Sapna and Nihar Halder
Nihar Halder served in the Indian Army Corps of Electronics and Mechanical Engineers for nine years and was part of the peacekeeping force that went to Sri Lanka in 1989. Since his return to his hometown in the Chandrapur district of Maharashtra, Nihar and his wife Sapna have dedicated their lives to helping the less-fortunate members of their society. The couple started their journey by joining Sankalp Sanstha, an NGO that collects and sells waste newspapers and scraps and donates the money raised to schools and to help physically disabled children. They have also started a programme for felicitating simple acts of bravery, kindness, and perseverance in their village.
The couple has gone out of their way to help their neighbours when they needed it the most, such as by providing food and clothing to the countless people who were affected by devastating floods in July 2013.
A memorable part of Nachiket Pande’s childhood involved him listening with awe to army stories from his father who served in the Indian armed forces for 25 years. In November 2015, drawing inspiration from the Humans of New York Facebook page, Nachiket started a page called Veterans of India with the aim of sharing stories of defence officers, war veterans, and individuals who have interacted with the armed forces. An active member of the ‘One Rank One Pension’ protest movement in Delhi, Nachiket interviews several veterans and shares their stories so that he may honour them by making more people aware and appreciative of their sacrifice.
Speaking of the reason behind starting the page, Nachiket says, “Whenever our soldiers look back from the border, I want them to see a country which is proud of them.”
Gorur Ramaswamy Iyengar Gopinath is among the most well-known entrepreneurs of India for pioneering budget air travel in the country with the launch of Air Deccan. A captain in the Indian Army and a veteran of the 1971 Bangladesh Liberation War, his first step after an early retirement from the armed forces was to set up an ecologically sustainable sericulture farm, a venture that earned him the Rolex Laureate Award in 1996. He then co-founded a helicopter charter service called Deccan Aviation in 1997 and then went on to launch Air Deccan, a low-cost airline that revolutionised the sector by bringing affordable air travel to the masses.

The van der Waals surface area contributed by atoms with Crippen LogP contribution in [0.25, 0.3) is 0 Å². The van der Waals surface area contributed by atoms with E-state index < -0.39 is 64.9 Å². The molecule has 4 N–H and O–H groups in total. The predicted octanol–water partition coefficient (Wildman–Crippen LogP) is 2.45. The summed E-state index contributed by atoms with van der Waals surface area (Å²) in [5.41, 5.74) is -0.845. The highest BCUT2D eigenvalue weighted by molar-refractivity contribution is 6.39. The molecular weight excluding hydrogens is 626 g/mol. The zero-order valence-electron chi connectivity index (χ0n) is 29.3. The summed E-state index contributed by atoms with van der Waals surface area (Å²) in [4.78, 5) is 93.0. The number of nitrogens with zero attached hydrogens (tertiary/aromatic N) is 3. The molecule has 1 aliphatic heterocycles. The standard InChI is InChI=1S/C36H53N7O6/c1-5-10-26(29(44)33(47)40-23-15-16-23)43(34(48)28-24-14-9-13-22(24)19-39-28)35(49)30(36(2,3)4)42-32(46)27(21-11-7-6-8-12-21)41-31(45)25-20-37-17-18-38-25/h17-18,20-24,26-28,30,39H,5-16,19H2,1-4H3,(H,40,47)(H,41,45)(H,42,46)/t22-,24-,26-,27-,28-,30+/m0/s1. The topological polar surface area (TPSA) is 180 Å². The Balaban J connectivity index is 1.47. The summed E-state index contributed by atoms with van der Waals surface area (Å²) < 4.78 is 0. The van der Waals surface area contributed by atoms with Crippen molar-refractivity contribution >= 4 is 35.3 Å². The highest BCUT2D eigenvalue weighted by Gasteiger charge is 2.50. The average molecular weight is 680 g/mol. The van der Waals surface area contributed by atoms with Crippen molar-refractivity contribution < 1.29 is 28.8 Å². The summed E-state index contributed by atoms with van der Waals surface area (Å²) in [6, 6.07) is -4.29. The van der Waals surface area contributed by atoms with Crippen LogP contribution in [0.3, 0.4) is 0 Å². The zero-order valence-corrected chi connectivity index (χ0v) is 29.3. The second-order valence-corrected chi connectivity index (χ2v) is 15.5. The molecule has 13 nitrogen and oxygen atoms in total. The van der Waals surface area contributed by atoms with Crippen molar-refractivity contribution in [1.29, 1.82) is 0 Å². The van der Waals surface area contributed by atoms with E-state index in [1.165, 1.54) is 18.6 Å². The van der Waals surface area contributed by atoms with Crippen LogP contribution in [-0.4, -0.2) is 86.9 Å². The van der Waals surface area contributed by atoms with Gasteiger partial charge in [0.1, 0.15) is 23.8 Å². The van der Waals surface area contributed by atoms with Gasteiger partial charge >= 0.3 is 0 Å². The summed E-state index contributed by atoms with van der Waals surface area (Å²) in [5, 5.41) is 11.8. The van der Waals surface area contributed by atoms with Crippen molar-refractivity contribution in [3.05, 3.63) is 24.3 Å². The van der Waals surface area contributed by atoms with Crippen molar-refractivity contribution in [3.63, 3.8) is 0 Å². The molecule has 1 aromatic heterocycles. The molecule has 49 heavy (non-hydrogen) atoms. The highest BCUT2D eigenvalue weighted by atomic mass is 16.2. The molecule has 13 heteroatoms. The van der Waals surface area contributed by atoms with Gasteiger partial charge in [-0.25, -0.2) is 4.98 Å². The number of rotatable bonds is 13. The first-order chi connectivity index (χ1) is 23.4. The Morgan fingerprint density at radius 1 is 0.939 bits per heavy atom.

Despite Air Deccan eventually merging with Kingfisher Airlines in 2007, and the failure of his subsequent air freight business (Deccan 360), Captain Gopinath is rightly regarded among the most important entrepreneurs and businessmen of India in the past few decades.
A native of Wayanad, Kerala, Thonakal Gopi was a passionate runner since his childhood days and represented his state in several 5,000 and 10,000 metre runs. In his final year of BA Economics, however, he was forced to drop out due to financial constraints. This led him to join the Indian Army through the sports quota. In January 2016, he was acting as a pace-setter for an Army marathon runner and was expected to stop after the 30-km mark. But the 29-year-old hawaldar completed the full course and booked himself a spot in the 2016 Rio Olympics. While he finished 25th in Rio, Thonakal clinched the gold medal in the 2017 Asian Marathon Championship, becoming the first Indian man to do so in the history of the storied competition.
At a time when nationalism and patriotism have assumed hyper-inflated and farcical proportions, the efforts of these men and women are a reflection of what devotion to their country means. It isn’t just on the borders that our jawans line up to serve; the sacrifices and efforts of these brave people and their families trickle down to several aspects which drive social change. So join us in saluting the countless known and unknown soldiers, from the past and the present, who live and breathe to serve our great nation.